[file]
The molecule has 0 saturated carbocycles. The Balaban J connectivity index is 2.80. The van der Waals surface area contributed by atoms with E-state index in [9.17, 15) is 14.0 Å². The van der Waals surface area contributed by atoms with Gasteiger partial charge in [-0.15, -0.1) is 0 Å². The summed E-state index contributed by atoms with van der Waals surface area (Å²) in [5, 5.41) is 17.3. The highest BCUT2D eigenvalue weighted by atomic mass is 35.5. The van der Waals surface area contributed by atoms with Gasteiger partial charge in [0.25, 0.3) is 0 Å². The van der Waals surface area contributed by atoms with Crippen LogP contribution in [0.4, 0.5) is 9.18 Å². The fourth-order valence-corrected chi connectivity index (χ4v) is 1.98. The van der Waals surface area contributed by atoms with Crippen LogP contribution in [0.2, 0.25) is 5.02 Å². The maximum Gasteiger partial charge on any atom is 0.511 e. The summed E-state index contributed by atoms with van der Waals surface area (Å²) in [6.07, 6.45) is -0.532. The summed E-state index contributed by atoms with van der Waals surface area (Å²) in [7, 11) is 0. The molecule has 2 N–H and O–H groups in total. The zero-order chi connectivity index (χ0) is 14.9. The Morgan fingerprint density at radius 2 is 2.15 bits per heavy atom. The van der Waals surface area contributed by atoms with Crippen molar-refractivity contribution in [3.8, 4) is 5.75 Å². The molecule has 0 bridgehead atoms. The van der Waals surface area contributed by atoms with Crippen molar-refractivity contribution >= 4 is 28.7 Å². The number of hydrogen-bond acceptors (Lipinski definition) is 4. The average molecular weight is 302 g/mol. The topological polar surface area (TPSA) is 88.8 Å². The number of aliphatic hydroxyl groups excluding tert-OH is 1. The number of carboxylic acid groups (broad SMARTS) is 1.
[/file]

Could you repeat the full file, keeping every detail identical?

The molecule has 0 saturated carbocycles. The Balaban J connectivity index is 2.80. The van der Waals surface area contributed by atoms with E-state index in [9.17, 15) is 14.0 Å². The van der Waals surface area contributed by atoms with Gasteiger partial charge in [-0.15, -0.1) is 0 Å². The summed E-state index contributed by atoms with van der Waals surface area (Å²) in [5, 5.41) is 17.3. The highest BCUT2D eigenvalue weighted by atomic mass is 35.5. The van der Waals surface area contributed by atoms with Gasteiger partial charge in [0.25, 0.3) is 0 Å². The van der Waals surface area contributed by atoms with Crippen LogP contribution in [0.4, 0.5) is 9.18 Å². The fourth-order valence-corrected chi connectivity index (χ4v) is 1.98. The van der Waals surface area contributed by atoms with Crippen LogP contribution in [0.2, 0.25) is 5.02 Å². The maximum Gasteiger partial charge on any atom is 0.511 e. The summed E-state index contributed by atoms with van der Waals surface area (Å²) in [6.07, 6.45) is -0.532. The summed E-state index contributed by atoms with van der Waals surface area (Å²) in [7, 11) is 0. The molecule has 2 N–H and O–H groups in total. The zero-order chi connectivity index (χ0) is 14.9. The Morgan fingerprint density at radius 2 is 2.15 bits per heavy atom. The van der Waals surface area contributed by atoms with Crippen molar-refractivity contribution in [3.8, 4) is 5.75 Å². The molecule has 0 bridgehead atoms. The van der Waals surface area contributed by atoms with Crippen molar-refractivity contribution >= 4 is 28.7 Å². The number of hydrogen-bond acceptors (Lipinski definition) is 4. The average molecular weight is 302 g/mol. The topological polar surface area (TPSA) is 88.8 Å². The number of aliphatic hydroxyl groups excluding tert-OH is 1. The number of carboxylic acid groups (broad SMARTS) is 1.